One year after earning the disdain of Republicans, journalists and a few liberal women, Michelle Wolf is ready to do it again—and maybe help the country too.
Michelle Wolf is not a fan of Donald Trump humor. She thinks it’s all a bit hacky. “I personally hate Trump jokes,” says Wolf, who a year ago vowed to burn down the annual White House Correspondents’ Association Dinner and then did so in such definitive fashion nothing was left except scorched tuxedos. She doubles down: “I have not heard a good Trump joke in years.”
Alas, on a recent frozen night at New York’s legendary Comedy Cellar, three of the four comedians who take the stage before Wolf unleash Trump jokes. They are all lame. Then Wolf makes her way to the mike through a maze of tables occupied by drunk accountants and couples on first dates. She’s wearing blue jeans, a gray sweater and a muted pair of Nikes. (The long-distance runner has become known for performing in glam high-topped sneaks, her collection being her concession to consumerism.) Her trademark voluminous curly red hair—which Wolf once described on The Daily Show With Trevor Noah as a hybrid of classic Annie and modern African American Annie—has been straightened.
Wolf is working on new material, which means her routine is semi-embargoed. Suffice it to say, there are no Trump jokes. Her 2017 HBO special, Nice Lady, featured bits on period farts, the impossibility of the modern woman having it all and a theory that men’s testicles resemble a goblin’s coin purse. Her new material is in the same unfiltered vein.
At one point she seems to suggest — in a high-pitched voice she jokes often attracts stray dogs — that men don’t need to worry about the women’s movement because women have a tendency to devour their own. For anyone who paid attention to the aftermath of Wolf’s Correspondents’ Dinner set, it’s obvious why sharing this is not in breach of the embargo.
When Wolf finishes a few minutes later, she leaves the claustrophobic basement to applause exponentially louder than the combined clapping for all the dudes with the Trump jokes. It was her 10th show of the week.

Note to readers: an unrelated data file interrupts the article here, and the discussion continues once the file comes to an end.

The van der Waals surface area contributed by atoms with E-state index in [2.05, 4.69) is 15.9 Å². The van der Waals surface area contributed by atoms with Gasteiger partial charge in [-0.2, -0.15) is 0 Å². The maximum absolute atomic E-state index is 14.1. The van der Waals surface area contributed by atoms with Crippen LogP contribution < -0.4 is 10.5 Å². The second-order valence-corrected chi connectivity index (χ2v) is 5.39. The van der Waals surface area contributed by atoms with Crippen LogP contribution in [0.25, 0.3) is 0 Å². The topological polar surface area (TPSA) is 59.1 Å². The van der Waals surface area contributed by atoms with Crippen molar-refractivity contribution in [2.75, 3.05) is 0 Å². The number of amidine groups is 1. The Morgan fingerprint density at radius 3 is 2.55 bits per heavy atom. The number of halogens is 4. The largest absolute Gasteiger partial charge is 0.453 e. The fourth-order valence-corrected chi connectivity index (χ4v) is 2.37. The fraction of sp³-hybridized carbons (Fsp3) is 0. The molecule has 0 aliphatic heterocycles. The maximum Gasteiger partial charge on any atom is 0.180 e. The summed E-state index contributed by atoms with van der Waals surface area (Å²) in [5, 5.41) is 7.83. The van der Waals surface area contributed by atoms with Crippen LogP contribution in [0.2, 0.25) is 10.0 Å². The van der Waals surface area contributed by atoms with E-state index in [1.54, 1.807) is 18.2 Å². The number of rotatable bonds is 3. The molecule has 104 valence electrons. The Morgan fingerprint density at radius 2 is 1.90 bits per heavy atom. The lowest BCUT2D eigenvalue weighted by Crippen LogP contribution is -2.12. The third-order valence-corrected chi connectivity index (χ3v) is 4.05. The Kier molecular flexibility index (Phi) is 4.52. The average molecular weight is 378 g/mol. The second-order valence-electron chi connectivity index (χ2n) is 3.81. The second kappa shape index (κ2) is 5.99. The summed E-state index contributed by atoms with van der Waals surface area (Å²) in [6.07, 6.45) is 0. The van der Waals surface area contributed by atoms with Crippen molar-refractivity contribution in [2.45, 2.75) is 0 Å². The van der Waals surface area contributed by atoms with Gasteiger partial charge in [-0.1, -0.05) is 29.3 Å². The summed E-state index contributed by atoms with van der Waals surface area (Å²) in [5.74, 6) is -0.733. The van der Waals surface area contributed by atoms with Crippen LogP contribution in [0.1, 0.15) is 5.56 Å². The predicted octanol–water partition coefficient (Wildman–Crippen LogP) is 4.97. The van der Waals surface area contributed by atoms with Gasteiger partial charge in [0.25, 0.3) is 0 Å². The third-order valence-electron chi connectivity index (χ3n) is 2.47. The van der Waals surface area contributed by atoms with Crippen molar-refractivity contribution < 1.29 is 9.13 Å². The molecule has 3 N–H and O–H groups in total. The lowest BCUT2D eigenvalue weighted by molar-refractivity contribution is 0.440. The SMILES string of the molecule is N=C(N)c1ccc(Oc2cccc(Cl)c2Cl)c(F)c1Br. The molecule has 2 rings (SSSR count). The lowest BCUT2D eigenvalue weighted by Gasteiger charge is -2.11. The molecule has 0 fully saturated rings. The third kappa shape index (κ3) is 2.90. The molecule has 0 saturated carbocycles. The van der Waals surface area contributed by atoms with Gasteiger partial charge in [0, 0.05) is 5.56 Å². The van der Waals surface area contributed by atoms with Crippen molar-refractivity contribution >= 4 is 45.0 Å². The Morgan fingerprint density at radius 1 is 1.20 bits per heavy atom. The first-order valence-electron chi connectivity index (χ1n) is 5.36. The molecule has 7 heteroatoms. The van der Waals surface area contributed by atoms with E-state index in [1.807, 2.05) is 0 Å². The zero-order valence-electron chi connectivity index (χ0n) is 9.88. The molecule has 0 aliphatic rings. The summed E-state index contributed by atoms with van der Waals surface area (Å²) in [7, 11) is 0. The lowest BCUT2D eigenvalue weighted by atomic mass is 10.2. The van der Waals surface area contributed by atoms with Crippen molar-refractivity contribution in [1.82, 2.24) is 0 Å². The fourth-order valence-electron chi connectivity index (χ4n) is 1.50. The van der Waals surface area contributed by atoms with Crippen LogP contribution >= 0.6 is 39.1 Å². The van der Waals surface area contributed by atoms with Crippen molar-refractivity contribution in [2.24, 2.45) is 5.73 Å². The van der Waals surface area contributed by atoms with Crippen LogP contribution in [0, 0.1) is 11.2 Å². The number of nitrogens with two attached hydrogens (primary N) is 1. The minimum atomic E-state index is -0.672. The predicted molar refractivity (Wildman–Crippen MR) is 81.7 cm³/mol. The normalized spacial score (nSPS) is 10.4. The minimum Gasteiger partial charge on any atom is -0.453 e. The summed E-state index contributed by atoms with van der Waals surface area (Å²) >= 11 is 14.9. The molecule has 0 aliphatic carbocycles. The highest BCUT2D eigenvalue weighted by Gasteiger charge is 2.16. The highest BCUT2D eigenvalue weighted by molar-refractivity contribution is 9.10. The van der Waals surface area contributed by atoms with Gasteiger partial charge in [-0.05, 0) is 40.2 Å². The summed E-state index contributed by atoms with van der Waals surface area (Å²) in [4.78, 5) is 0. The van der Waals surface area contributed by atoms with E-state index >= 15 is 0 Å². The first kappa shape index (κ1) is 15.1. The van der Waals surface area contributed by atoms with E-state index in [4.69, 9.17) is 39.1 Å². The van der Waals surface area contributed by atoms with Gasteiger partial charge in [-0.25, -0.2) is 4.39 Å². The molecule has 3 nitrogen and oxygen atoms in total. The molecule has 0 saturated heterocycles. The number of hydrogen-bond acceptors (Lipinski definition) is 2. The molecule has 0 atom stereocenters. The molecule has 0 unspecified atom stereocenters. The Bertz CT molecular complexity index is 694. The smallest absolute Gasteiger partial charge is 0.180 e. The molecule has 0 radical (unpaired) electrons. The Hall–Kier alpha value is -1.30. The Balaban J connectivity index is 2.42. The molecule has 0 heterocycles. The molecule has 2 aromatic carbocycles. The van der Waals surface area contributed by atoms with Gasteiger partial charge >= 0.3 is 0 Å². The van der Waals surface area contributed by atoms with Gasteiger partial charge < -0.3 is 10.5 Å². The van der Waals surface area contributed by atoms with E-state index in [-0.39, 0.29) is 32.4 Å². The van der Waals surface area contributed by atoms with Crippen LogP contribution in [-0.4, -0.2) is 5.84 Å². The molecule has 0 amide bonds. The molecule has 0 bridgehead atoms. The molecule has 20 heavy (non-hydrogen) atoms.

“I’M NOT SUPPOSED TO BE YOUR MORAL COMPASS. I’M NOT SUPPOSED TO BE YOUR PHILOSOPHER.”
Before April 28, 2018, you may have recognized Michelle Wolf only from bits she did on Late Night With Seth Meyers and The Daily Show. She’d written jokes for Chris R ock’s 2 016 Academy Awards monologue and nabbed her HBO special a year later. But last year’s Correspondents’ Dinner propelled her into a different orbit, one filled with Fox News condemnations and finger-wagging from professional women who thought she’d been too harsh on White House press secretary Sarah Huckabee Sanders, a proven serial liar. Some even suggest the WHCA’s decision to have presidential biographer Ron Chernow deliver this year’s keynote was in response to Wolf’s polarizing set. It’s the first time a comedian hasn’t performed at the event since 2003.
There’s just one thing: Michelle Wolf does not give a fuck. She knew exactly what she was doing.
When Wolf was first approached to speak at the dinner—D.C.’s chummy get-together between plush talking heads and the plutocrats and politicians they’re supposedly holding accountable— she thought there must have been a mistake. “They were like, ‘We’ll get a woman,’ ” she tells me backstage at another of her shows, this time at Nashville’s Zanies. “I’m sure they thought, She won’t do anything crazy. She’ll be nice.” Wolf smiles. “They should have done more research on me.”
While Wolf is wary of her comedy epitaph becoming “The Girl From the Correspondents’ Dinner,” she’s happy to set the record straight and settle some scores. Before accepting the gig, Wolf talked with Meyers, her ex-boss and mentor, who had given the dinner keynote in 2011, and asked if she should do it. He told her yes but warned about performing in a room with bad acoustics and drunken robber barons barely paying attention.
“I made the decision to not cater to them,” Wolf tells me. “I don’t like what they’re doing right now. I don’t think it’s the right time for them to have a chuckle at the way things are going.”
Before she took the stage, a comedian friend slipped her a note: “Burn it down.” Another texted, “If they’re cringing, you’re doing it right.” Shortly before the ceremony started, she ran into Margaret Talev, a Bloomberg reporter and WHCA board member. That’s when she realized the organizers were in for a shock. Talev asked if Wolf would be wearing a gown. She told Talev she was going to wear a suit.
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